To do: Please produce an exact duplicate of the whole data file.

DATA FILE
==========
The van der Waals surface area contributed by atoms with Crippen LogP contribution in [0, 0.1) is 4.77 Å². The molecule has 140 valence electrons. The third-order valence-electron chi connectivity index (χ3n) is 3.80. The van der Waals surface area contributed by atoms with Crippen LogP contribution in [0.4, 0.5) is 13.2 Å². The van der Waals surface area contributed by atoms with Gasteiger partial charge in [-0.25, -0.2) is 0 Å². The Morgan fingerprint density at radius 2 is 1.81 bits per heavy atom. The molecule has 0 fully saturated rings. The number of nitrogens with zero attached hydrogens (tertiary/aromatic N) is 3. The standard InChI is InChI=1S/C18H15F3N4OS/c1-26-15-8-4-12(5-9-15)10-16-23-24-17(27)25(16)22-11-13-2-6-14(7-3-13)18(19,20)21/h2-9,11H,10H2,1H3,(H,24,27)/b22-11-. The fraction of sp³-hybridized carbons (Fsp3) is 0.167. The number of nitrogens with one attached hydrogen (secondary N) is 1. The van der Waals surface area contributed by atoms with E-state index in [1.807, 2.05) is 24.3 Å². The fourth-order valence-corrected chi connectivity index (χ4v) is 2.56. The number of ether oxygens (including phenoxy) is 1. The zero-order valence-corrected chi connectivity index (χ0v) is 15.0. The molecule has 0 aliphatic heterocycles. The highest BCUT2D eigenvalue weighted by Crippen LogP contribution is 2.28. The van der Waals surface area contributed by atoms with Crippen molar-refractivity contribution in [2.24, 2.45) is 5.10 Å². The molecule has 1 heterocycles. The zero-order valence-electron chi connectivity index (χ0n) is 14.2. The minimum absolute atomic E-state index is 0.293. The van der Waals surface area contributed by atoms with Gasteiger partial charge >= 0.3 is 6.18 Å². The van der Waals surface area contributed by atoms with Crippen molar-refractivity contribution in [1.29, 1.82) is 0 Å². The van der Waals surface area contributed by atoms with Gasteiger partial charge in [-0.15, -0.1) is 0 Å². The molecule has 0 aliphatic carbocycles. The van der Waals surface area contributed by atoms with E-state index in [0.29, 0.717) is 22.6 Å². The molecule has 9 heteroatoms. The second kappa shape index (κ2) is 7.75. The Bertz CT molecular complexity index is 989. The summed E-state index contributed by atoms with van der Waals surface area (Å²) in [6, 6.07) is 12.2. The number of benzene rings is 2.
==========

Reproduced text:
The van der Waals surface area contributed by atoms with Crippen LogP contribution in [0, 0.1) is 4.77 Å². The molecule has 140 valence electrons. The third-order valence-electron chi connectivity index (χ3n) is 3.80. The van der Waals surface area contributed by atoms with Crippen LogP contribution in [0.4, 0.5) is 13.2 Å². The van der Waals surface area contributed by atoms with Gasteiger partial charge in [-0.25, -0.2) is 0 Å². The Morgan fingerprint density at radius 2 is 1.81 bits per heavy atom. The molecule has 0 fully saturated rings. The number of nitrogens with zero attached hydrogens (tertiary/aromatic N) is 3. The standard InChI is InChI=1S/C18H15F3N4OS/c1-26-15-8-4-12(5-9-15)10-16-23-24-17(27)25(16)22-11-13-2-6-14(7-3-13)18(19,20)21/h2-9,11H,10H2,1H3,(H,24,27)/b22-11-. The fraction of sp³-hybridized carbons (Fsp3) is 0.167. The number of nitrogens with one attached hydrogen (secondary N) is 1. The van der Waals surface area contributed by atoms with E-state index in [1.807, 2.05) is 24.3 Å². The fourth-order valence-corrected chi connectivity index (χ4v) is 2.56. The number of ether oxygens (including phenoxy) is 1. The zero-order valence-corrected chi connectivity index (χ0v) is 15.0. The molecule has 0 aliphatic heterocycles. The highest BCUT2D eigenvalue weighted by Crippen LogP contribution is 2.28. The van der Waals surface area contributed by atoms with Crippen molar-refractivity contribution in [2.24, 2.45) is 5.10 Å². The molecule has 1 heterocycles. The zero-order valence-electron chi connectivity index (χ0n) is 14.2. The minimum absolute atomic E-state index is 0.293. The van der Waals surface area contributed by atoms with Gasteiger partial charge >= 0.3 is 6.18 Å². The van der Waals surface area contributed by atoms with Crippen molar-refractivity contribution in [1.29, 1.82) is 0 Å². The van der Waals surface area contributed by atoms with Gasteiger partial charge in [-0.15, -0.1) is 0 Å². The molecule has 0 aliphatic carbocycles. The van der Waals surface area contributed by atoms with E-state index in [0.29, 0.717) is 22.6 Å². The molecule has 9 heteroatoms. The second kappa shape index (κ2) is 7.75. The Bertz CT molecular complexity index is 989. The summed E-state index contributed by atoms with van der Waals surface area (Å²) in [6, 6.07) is 12.2. The number of benzene rings is 2.